Improve alignment of research policy and societal values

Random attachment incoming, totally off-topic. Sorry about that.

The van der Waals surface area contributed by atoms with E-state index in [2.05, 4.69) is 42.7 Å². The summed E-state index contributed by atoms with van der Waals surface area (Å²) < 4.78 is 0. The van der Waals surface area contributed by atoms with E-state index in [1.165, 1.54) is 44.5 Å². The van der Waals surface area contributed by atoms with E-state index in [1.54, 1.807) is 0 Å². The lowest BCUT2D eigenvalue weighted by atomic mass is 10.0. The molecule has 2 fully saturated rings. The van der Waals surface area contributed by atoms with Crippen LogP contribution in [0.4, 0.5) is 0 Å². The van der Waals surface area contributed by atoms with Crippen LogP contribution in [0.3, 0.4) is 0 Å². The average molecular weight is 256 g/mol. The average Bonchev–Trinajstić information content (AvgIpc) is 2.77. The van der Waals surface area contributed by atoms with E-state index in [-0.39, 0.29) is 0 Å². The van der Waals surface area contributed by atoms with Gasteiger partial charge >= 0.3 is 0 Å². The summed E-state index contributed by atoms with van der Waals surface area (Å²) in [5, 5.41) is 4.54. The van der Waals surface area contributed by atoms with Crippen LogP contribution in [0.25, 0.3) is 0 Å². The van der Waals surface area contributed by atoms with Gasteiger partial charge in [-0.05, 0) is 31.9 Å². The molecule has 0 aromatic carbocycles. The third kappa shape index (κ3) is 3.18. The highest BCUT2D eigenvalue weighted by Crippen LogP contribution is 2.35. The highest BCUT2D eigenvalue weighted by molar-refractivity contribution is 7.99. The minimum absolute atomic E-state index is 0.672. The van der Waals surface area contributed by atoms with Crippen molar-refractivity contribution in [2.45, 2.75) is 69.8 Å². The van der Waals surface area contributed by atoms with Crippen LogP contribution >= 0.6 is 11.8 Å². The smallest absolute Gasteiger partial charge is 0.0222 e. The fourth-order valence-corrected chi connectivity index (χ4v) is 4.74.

Science